Today is the winter solstice, also the day a certain calendar ends, and also the end of the world. And yet, somehow taxes will remain. That being said, do you need to do things to reduce your taxes? Every situation is different so let me mention a few things that have to be done before year end, and one that can be done later.
In Ohio it is possible to deduct contributions to an Ohio 529 plan. But the Ohio tax savings on a $2,000 contribution may not be that great, though. Still, this is a “do before year end” thing. Hey at least you’re trying to save for college.
Selling Stuff At a Loss
This seems like a standby on any tax savings list you read off Yahoo or other web portals. It annoys me, but yes, you can get some savings from selling investments at a loss and yes this is a “do before year end” thing. Yes there is that $3,000 a year limit but if you are offsetting similar gains you can skirt around those rules if everything falls correctly. The better option is to not have any investments at a loss that will never generate a gain for you, but hey, it is not that easy is it?
Increase Itemized Deductions
This would also fall under the “you have to spend it in order to save it” theory. For example, charitable contributions can save a lot of taxes if you do it right, but on the other hand, you have to spend money in order to save money. So it depends on your goals. Remember charitable contributions doesn’t have to be cash. It can also be items such as bags of clothes, a car, stock, car mileage – many different things. There are different rules for all of them relating to record keeping and limits on how much you can deduct. (They are pretty high though). If you hit a limit, though, you can always carry forward to next year.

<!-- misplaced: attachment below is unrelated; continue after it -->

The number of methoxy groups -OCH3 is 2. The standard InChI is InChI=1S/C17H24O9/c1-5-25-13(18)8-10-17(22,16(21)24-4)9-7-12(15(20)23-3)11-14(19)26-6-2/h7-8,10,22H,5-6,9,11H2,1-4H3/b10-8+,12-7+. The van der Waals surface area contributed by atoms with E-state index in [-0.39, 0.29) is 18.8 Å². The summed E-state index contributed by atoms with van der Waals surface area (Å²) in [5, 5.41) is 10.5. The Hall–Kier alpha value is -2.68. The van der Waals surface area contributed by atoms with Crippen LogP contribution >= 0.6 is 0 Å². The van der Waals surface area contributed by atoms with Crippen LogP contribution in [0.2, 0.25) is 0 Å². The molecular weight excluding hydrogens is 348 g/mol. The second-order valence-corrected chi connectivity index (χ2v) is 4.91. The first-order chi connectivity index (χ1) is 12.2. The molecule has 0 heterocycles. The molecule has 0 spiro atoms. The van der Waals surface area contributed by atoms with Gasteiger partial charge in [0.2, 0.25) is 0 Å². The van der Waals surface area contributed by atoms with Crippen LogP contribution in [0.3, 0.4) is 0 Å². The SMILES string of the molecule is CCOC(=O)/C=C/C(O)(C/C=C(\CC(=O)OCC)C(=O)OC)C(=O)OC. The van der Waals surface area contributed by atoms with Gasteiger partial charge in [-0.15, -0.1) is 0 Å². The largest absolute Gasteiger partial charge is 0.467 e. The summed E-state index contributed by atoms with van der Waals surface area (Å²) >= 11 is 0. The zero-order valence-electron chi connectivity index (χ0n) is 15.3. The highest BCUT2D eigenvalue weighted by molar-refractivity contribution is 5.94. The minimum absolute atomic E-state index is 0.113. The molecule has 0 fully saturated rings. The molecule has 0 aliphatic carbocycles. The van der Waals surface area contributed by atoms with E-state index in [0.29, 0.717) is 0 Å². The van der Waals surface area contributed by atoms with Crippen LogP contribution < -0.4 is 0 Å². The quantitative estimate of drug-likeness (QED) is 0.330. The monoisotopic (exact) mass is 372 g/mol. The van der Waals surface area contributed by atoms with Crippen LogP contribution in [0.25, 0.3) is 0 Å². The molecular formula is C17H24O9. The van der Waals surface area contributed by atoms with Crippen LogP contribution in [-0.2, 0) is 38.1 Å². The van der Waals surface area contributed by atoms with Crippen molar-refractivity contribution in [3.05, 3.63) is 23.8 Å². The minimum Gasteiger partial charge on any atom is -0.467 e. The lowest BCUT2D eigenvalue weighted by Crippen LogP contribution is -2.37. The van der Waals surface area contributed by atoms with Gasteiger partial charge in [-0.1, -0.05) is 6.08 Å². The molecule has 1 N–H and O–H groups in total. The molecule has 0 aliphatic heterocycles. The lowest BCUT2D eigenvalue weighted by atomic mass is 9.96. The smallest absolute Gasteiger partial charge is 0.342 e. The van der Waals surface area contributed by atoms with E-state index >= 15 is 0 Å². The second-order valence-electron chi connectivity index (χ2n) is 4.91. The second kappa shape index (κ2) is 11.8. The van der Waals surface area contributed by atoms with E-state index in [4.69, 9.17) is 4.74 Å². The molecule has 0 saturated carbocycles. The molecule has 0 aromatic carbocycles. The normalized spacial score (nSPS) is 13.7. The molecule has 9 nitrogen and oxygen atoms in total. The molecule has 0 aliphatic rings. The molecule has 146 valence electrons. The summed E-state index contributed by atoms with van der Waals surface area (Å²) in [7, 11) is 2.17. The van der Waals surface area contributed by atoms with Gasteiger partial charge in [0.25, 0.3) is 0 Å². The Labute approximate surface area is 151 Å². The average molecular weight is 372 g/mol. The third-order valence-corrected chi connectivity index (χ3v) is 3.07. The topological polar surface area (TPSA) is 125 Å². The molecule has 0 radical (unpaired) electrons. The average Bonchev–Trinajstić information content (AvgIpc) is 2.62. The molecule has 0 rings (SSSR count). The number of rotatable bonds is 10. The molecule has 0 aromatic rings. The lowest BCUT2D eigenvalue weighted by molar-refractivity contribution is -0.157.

Sometimes you may be able to pay a half of your real estate taxes in the year prior than you otherwise would. Certain counties will let you do that. If you are on the cusp of itemizing, you can try to move a payment into a current year and use the standard deduction the next year. That way you get more bang for your standard deduction.
Another item is to pay your Ohio, or other state, estimated taxes before year end. You can deduct taxes paid to states and cities, so if you generally owe or pay estimates, you can pay before December 31st and move that deduction into 2012.
Currently the 50% bonus depreciation for new assets expires and will not continue into 2013. So if you operate at a loss, it may make sense to buy new equipment to get the bonus depreciation in 2012. That is because bonus depreciation works in a loss scenario whereas Section 179 (another way to write of a capital purchase) does not allow a deduction in a loss scenario.
This one still remains as a common way to get a tax break without forever parting with your money. The deadline is not December 31st, though; it is the due date for your tax return without extensions. So we can see if it will help you while we calculate the return and you don’t have to guess. Nice isn’t it?